BRS Save Pilot's Report:
Tonight I was in my Cobra B ultralight enjoying the
relatively calm cool air above Maryland. I was doing some yankin' and
bankin' at about 500' AGL when the right wing buckled and bent back
sending me into one incredible spiral. It took a couple seconds for me to
realize that I wasn't going to come out of this spin and by then, several
hundred feet of airspace closed between me and the ground.
I heard the
engine speed drop, or
least I THINK I heard it drop. I was looking straight down and saw the soy
bean field getting closer and closer. Finally, I heard my instructor's
voice in my head telling me to pull the chute. I was very disoriented due
to the spinning and it was hard finding the chute handle. Fortunately, BRS
paints them bright red. I looked down at it, saw it, and grabbed hold. I
yanked as hard as I could and *POW* I heard the charge of the exploding
rocket. I kept falling and the ground was VERY close by this time.
I remember thinking to myself... "why hasn't the
plane been flipped to a horizontal position because of the chute?" then
all of a sudden, I felt the chute grab the air as I was jerked. I was only
about 15 or 20 feet above the ground when it deployed.
The nose of the plane rammed into the ground and the
plane seemed to collapse all around me. I was still suspended in my seat.
I had on a seat belt and a shoulder harness that came across my chest. I
unbuckled the harness and seat belt and dropped to the ground. Eventually,
I found an opening big enough to crawl through. I got out as fast as I
could so that the guys with whom I was flying would know that I was OK. I walked
around surveying my plane.
I don't think there's a single piece of tubing that
isn't bent or broken. Even the sails have tears in them where there is no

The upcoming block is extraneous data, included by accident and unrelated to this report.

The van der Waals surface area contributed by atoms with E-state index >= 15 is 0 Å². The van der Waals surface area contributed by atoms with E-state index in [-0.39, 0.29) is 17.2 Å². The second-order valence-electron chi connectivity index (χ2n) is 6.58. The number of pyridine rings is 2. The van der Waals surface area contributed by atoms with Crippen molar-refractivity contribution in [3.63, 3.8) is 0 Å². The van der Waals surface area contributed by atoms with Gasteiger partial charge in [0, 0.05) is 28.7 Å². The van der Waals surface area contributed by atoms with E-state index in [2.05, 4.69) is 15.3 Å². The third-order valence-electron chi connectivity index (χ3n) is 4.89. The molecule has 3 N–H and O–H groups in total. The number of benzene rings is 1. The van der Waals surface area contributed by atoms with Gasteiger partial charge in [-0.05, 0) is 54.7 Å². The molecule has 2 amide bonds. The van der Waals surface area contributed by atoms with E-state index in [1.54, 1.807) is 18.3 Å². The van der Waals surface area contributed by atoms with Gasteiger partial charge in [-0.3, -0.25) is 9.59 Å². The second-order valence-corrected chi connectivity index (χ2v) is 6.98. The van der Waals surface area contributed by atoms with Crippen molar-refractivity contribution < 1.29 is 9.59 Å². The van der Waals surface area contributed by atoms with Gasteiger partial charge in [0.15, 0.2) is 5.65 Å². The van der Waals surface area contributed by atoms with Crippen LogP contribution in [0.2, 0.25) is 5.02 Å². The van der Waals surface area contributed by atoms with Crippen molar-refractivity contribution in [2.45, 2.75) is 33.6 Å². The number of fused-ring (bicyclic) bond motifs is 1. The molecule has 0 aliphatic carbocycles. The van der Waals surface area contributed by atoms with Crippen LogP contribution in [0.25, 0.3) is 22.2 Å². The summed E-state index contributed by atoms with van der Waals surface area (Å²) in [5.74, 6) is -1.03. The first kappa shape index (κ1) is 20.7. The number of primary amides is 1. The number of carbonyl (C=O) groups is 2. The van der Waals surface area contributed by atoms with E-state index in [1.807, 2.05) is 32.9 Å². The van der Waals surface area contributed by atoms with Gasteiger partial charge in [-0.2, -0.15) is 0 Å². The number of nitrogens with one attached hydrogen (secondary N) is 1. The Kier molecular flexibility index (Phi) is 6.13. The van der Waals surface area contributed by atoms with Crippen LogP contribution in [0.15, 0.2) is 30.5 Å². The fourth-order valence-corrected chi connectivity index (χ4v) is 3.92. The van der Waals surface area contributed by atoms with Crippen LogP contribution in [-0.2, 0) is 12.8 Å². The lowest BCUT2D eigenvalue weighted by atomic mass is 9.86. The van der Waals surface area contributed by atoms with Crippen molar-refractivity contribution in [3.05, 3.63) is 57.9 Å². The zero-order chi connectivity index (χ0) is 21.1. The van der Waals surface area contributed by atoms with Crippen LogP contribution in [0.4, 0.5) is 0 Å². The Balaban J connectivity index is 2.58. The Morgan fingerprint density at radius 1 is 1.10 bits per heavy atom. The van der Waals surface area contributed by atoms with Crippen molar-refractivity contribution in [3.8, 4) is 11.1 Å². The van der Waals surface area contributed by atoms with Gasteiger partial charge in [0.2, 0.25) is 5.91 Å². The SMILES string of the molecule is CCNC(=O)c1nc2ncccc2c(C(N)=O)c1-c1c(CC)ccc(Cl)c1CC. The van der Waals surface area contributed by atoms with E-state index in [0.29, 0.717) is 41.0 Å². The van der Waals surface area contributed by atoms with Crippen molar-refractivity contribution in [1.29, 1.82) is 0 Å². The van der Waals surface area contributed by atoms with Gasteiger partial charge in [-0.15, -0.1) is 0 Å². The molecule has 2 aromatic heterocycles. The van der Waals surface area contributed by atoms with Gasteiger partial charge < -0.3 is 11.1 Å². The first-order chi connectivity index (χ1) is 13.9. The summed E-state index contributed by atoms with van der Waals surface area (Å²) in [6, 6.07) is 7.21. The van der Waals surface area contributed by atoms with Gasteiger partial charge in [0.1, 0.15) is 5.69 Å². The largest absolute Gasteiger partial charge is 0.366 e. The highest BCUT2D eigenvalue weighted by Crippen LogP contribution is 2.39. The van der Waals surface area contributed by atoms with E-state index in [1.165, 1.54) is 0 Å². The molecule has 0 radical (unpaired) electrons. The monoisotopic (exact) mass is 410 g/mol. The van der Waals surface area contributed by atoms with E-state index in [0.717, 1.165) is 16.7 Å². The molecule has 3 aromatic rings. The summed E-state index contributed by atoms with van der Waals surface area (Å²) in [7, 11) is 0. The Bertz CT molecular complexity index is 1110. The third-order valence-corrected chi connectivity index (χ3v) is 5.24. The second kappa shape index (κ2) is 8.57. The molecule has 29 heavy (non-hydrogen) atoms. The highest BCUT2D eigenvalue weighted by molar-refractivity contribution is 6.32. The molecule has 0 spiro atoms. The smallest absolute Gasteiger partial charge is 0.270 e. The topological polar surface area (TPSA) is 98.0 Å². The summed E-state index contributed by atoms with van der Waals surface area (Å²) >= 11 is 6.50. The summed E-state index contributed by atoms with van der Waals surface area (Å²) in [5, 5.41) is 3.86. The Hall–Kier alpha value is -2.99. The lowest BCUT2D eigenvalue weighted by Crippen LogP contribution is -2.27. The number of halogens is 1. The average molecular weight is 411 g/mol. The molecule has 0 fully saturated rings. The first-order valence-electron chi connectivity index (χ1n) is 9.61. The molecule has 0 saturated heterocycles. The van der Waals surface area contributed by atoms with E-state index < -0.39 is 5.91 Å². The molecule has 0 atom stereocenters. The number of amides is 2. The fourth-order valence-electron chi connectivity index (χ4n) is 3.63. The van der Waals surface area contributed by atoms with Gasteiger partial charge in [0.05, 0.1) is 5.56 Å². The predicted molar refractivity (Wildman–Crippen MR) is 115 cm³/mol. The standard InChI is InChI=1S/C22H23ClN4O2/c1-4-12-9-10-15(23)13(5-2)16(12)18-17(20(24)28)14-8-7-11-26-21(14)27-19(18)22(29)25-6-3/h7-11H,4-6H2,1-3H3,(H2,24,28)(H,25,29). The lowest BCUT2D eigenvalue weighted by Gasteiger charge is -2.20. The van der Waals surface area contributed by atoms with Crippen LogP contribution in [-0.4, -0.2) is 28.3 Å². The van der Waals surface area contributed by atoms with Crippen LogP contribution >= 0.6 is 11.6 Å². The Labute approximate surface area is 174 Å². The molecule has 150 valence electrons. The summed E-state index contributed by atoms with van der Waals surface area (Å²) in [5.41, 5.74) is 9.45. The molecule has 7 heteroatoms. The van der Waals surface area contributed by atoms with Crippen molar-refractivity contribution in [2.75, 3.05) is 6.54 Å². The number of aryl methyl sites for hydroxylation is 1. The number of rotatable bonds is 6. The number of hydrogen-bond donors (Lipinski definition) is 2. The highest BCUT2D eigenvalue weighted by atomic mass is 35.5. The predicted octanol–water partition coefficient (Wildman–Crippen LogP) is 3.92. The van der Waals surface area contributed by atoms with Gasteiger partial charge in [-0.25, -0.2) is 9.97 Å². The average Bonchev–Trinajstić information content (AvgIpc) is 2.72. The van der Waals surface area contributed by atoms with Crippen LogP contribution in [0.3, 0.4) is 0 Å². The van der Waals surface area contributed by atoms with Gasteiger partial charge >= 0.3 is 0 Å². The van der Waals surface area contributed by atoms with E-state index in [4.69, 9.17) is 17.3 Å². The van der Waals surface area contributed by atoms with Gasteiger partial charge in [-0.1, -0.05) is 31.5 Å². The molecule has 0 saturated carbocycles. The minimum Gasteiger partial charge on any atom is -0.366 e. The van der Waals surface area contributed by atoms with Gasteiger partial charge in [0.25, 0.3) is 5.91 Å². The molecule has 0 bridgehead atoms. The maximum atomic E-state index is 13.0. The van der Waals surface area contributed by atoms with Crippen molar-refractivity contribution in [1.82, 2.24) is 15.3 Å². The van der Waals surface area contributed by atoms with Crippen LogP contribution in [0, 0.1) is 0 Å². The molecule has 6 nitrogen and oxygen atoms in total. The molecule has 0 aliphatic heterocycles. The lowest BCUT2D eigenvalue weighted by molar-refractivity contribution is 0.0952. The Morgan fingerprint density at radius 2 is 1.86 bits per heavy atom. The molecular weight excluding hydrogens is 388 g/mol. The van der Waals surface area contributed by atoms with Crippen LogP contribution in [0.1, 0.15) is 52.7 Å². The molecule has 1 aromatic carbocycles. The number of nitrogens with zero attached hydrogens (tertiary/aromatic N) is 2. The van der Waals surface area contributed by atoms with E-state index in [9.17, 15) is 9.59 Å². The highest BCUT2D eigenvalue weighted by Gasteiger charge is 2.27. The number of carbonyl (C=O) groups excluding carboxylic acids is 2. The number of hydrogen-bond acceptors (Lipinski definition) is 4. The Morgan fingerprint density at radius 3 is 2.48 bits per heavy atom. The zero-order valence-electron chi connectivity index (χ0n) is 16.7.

reason to be torn. The plane is totaled even the prop blades are broken.
I got away with a couple knots on the old noodle, 2
cuts on the right side of my head, my glasses are bent, and I have one
hell of a head-ache. I don't know what my head hit on. I don't remember
feeling anything until after I crawled out from under the plane.
The chute didn't flip me horizontally because the
heavy cable from the rocket to the chute lines got tangled in the tail
section of the plane because of the spiraling. Kinda confirms the
definition of "auguring in." All of us that fly UL's know that anything
can happen at any time. It's part of the sport. I've thought a lot about
what can happen while flying. When I got out of the plane I wasn't scared
or nervous or shaken. I didn't have an adrenalin rush. I was concerned
about my plane and the people I was with... I wanted them to know I was
Lessons learned: 1. Be sure to have a rocket deployed
parachute on your ultralight. you'd never believe how fast that ground
comes up to meet your falling plane. If I would have had only a
hand deployed chute I wouldn't be here to write this. (BTW, I have (had) a
BRS soft pack chute which hasn't been repacked in probably 6 years -
alright, that may be stupid, but it's the truth.) You all know that if I
didn't have a chute at all, you'd probably be reading my obituary here
instead of my account of the accident.
GET A CHUTE IF YOU DON'T HAVE ONE.
2. Get a good 3 (minimum) or 4 point safety belt
system. I'm guessing, but i'll bet I would have sustained a lot more and
more severe injuries if I would have been using only a lap belt. The
shoulder harness saved my ass (along with the chute). Even when the plane
hit the ground, I stayed securely fastened to my seat.
I don't even have a bruise on my chest.
3. get some instructions before flying. I can't
believe that I actually heard my instructors voice in my head telling me
to pull the chute, but I'm here. Flying without instruction is crazy.
4. Practice what you would do in an emergency. Like I
said, I've done a lot of thinking about what to do in an emergency. I
practice engine outs and dead-stick landings. I guess there's no way to
prepare for what happened to me today, but do what you can to ensure your
So there you have it. I guess I'm the luckiest pilot
in the world today.
I was able to, literally, walk away from a 500 foot
straight down spiraling fall.
I guess I'll not be flying tomorrow. Damn! the
weather is supposed to be perfect for ultralighting.
Non-Fatal Accidents, 1994
(from Broomsticks cautionary tales)
2001 Structural Failure in Cobra, BRS Save